City not alone in retail concerns
Aspen Times Staff Writer
Aspen isn’t the only resort pondering the impact of a proliferation of real estate offices in its prime retail spaces.
In Park City, Utah, the Community Development Department has undertaken a study to quantify the changing makeup of its Main Street commercial core and estimate how much sales-tax revenue is being lost when offices take over retail space.
In the past five years, Park City has seen a number of ground-level spaces on its Main Street taken over by office uses, primarily real estate sales, according to Rick Lewis, the city’s community development director.
“Those types of uses don’t really generate any sales taxes for the city,” he said. “We’re just a little bit concerned that this is a long-term trend.”
Lewis’ staff is surveying how many Main Street spots are not occupied by retailers, restaurants or nightclubs, but are offices and real-estate showrooms, where developers are selling a particular project, such as condos at The Canyons, a nearby ski area.
Unlike Aspen’s commercial core, which consists of a traditional grid pattern of streets, Park City’s historic Main Street contains the shops, restaurants and watering holes that draw tourists and locals alike.
As in Aspen, escalating rent prices are making it difficult for small-boutique owners to lease the spots, and real estate developers are moving in, according to Lewis. Concern among City Council members there spurred the study, he said.
After the survey is complete, Park City may pursue an ordinance that would boot future office uses into second-floor spaces, Lewis said.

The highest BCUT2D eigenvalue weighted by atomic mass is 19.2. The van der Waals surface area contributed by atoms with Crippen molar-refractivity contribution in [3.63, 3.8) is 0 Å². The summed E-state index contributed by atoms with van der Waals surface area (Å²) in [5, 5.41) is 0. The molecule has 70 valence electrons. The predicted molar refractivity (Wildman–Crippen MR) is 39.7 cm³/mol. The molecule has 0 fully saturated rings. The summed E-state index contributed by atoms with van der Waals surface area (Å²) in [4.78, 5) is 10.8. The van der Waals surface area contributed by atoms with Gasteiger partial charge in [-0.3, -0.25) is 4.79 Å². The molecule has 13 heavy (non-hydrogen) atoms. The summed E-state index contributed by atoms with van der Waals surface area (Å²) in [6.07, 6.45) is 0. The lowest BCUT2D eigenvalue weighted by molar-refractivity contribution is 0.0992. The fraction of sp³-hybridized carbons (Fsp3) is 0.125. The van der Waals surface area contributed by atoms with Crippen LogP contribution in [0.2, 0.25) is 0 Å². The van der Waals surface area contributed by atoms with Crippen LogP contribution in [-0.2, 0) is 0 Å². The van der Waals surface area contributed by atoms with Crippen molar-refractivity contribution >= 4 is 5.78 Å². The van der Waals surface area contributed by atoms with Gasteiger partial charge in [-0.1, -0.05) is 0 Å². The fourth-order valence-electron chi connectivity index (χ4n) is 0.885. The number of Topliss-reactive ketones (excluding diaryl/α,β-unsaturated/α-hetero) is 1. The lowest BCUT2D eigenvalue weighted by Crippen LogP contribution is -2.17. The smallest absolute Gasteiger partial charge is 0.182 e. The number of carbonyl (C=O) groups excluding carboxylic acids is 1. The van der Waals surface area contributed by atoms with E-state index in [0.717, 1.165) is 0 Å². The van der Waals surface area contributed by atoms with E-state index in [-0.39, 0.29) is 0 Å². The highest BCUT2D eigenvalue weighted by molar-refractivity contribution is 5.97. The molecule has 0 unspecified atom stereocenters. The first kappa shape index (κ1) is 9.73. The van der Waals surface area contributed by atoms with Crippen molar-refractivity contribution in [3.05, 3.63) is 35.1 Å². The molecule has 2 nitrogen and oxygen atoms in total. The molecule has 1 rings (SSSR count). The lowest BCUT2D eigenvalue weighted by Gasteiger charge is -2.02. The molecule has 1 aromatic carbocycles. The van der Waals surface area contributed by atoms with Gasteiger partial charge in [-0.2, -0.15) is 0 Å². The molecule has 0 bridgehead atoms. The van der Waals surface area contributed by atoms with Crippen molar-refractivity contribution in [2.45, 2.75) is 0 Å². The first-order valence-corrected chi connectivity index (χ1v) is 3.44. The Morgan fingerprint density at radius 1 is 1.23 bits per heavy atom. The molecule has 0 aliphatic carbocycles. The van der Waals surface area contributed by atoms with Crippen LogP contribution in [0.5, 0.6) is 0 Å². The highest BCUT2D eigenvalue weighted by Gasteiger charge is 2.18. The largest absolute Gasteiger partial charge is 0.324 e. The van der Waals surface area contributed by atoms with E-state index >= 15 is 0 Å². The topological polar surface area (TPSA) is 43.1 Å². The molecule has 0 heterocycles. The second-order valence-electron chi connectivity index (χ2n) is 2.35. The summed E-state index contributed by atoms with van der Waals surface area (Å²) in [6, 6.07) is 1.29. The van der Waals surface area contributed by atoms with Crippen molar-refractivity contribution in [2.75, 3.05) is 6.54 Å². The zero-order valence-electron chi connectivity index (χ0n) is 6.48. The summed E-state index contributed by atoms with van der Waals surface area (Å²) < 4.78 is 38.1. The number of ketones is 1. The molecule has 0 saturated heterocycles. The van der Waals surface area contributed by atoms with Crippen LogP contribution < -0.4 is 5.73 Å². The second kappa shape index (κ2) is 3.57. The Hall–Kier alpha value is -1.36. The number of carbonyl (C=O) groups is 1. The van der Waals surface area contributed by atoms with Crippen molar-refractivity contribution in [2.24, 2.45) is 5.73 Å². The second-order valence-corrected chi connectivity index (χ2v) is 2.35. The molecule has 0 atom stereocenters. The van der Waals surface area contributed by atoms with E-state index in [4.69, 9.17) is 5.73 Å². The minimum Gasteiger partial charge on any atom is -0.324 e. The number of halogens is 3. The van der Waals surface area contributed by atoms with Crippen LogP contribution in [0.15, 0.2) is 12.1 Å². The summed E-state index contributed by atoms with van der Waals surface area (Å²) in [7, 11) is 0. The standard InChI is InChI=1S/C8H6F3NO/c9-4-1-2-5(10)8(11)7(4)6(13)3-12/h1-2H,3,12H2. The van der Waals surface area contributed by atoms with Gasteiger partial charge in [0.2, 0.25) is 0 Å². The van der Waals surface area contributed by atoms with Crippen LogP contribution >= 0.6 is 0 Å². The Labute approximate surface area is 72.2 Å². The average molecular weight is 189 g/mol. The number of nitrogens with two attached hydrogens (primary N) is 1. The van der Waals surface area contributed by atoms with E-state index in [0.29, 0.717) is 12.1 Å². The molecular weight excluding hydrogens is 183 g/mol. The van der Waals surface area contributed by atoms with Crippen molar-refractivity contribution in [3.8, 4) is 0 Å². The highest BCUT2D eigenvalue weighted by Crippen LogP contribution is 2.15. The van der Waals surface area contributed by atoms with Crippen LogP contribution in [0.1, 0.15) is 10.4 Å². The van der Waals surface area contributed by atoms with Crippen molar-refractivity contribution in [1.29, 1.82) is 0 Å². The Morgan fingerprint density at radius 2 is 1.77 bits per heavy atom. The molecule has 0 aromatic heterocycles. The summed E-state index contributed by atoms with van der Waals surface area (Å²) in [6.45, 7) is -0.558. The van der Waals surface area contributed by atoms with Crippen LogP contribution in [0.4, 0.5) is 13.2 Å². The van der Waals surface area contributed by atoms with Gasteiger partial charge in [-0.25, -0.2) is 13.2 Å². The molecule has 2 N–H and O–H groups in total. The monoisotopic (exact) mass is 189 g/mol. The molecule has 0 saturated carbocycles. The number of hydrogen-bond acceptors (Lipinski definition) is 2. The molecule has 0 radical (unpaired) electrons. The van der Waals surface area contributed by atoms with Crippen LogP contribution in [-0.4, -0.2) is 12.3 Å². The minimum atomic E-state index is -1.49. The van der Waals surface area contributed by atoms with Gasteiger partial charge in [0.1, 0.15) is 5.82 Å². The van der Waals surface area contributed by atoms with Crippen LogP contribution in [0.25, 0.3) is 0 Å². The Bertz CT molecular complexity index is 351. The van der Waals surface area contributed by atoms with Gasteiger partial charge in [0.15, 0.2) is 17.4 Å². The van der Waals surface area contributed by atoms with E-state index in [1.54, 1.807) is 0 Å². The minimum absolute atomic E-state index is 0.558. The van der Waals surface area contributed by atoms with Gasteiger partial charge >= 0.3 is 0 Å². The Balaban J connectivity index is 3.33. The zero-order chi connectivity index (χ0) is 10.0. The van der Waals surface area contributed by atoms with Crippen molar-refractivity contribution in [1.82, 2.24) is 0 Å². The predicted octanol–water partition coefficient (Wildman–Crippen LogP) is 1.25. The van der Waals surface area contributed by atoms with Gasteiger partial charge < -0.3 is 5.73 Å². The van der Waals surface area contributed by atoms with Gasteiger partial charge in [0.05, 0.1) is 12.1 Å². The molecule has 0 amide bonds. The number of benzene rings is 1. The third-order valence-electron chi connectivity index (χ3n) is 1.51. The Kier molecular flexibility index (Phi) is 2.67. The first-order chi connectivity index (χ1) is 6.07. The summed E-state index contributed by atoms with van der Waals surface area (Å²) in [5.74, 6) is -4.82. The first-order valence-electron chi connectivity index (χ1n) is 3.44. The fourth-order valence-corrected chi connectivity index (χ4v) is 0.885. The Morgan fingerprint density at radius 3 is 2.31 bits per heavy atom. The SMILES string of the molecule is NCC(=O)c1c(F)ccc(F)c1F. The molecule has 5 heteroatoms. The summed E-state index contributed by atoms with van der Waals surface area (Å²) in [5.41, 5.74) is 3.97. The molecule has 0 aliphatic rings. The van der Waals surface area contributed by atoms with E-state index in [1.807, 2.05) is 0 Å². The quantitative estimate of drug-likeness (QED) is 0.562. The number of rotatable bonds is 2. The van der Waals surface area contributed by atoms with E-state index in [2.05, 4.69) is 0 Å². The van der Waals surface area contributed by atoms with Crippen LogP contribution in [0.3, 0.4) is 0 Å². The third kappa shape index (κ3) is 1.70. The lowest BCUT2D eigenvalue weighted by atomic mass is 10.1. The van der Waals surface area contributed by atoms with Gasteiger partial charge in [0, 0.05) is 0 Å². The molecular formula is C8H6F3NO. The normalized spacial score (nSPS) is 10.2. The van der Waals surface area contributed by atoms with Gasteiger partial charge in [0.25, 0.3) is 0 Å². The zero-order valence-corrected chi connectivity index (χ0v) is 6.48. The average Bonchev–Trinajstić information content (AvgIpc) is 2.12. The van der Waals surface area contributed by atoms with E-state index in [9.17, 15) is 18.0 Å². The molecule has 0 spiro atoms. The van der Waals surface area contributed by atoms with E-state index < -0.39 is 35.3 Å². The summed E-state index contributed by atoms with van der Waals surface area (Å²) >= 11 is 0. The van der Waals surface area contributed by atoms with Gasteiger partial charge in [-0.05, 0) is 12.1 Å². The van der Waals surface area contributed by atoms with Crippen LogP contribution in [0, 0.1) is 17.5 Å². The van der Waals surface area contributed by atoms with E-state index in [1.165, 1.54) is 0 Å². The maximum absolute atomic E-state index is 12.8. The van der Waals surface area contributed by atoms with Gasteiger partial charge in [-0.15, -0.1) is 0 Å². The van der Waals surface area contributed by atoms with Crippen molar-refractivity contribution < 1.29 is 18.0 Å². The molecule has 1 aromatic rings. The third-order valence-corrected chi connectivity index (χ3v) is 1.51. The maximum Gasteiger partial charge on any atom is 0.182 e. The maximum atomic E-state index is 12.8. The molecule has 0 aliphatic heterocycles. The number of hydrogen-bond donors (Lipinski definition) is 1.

Aspen may be watching closely.
Retailers here recently formed the Aspen Retail Merchants Association. The group’s first order of business was asking the Aspen City Council to consider an emergency ordinance aimed at halting the conversion of downtown retail spaces to office use. The outcry has been primarily fueled by the recent influx of time-share and fractional-ownership sales taking place in what were once stores.
News that the vacant Aspen Drug space on the Hyman Avenue Mall may become a sales office for Intrawest developments sparked the demand for immediate action.
Lewis said his staff is researching other municipalities that have enacted similar zoning legislation; most seem to be larger cities.
“My gut feeling is this is something that’s going on in the resort communities, as well,” he said.
Although Park City is concerned about the loss of sales tax revenues, it’s the impact of real estate sales and other offices on the tourist experience that most troubles elected officials there, according to Lewis, who said he has noted the same trend in Jackson Hole, Wyo.
“It does degrade the shopping experience to some degree,” he said. “If you’re not in the market for a $3 million home, you don’t walk in.”
Merchants in Park City are apparently pleased with their government’s attention to the issue.
“We only have one Main Street. It needs to stay vibrant,” shop owner Monty Coates of the Main Street Business Alliance told The Park Record, the city’s newspaper. “If you start to take away commercial uses, it hurts the tenant mix on the street.”
Lewis said his staff plans to touch base with the community development departments in places like Aspen and Vail to find out what Park City’s Colorado counterparts are doing about the issue.
Aspen’s City Council declined this week to pursue an emergency ordinance, though the city is preparing possible revisions to its zoning regulations as part of a broader effort to foster new development and redevelopment within town.
Council members have indicated they will consider addressing the use of retail spaces by nonretail businesses as part of those zoning changes.
Park City may be a step ahead of Aspen this time. Usually, that’s not the case, according to Lewis.
“We plan to talk to places like Aspen and Vail because whatever problem they’re having, we’re either starting to have it or will have it in five years,” he said.
Janet Urquhart’s e-mail address is firstname.lastname@example.org
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